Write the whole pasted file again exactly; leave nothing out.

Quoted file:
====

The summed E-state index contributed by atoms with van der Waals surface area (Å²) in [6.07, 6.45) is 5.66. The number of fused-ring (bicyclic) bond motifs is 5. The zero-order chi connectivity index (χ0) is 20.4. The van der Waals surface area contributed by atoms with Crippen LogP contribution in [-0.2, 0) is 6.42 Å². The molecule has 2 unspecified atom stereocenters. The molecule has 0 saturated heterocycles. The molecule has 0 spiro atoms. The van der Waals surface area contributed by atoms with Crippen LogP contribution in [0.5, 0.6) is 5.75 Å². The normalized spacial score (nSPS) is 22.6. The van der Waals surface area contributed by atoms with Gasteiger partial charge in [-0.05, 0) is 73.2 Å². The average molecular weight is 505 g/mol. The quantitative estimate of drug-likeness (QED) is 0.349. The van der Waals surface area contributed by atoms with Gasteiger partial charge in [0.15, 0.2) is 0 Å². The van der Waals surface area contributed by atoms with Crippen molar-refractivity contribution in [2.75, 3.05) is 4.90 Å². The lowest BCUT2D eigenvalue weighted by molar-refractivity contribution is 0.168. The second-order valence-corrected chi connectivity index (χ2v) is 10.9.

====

The summed E-state index contributed by atoms with van der Waals surface area (Å²) in [6.07, 6.45) is 5.66. The number of fused-ring (bicyclic) bond motifs is 5. The zero-order chi connectivity index (χ0) is 20.4. The van der Waals surface area contributed by atoms with Crippen LogP contribution in [-0.2, 0) is 6.42 Å². The molecule has 2 unspecified atom stereocenters. The molecule has 0 saturated heterocycles. The molecule has 0 spiro atoms. The van der Waals surface area contributed by atoms with Crippen LogP contribution in [0.5, 0.6) is 5.75 Å². The normalized spacial score (nSPS) is 22.6. The van der Waals surface area contributed by atoms with Gasteiger partial charge in [-0.05, 0) is 73.2 Å². The average molecular weight is 505 g/mol. The quantitative estimate of drug-likeness (QED) is 0.349. The van der Waals surface area contributed by atoms with Gasteiger partial charge in [0.15, 0.2) is 0 Å². The van der Waals surface area contributed by atoms with Crippen molar-refractivity contribution in [2.75, 3.05) is 4.90 Å². The lowest BCUT2D eigenvalue weighted by molar-refractivity contribution is 0.168. The second-order valence-corrected chi connectivity index (χ2v) is 10.9.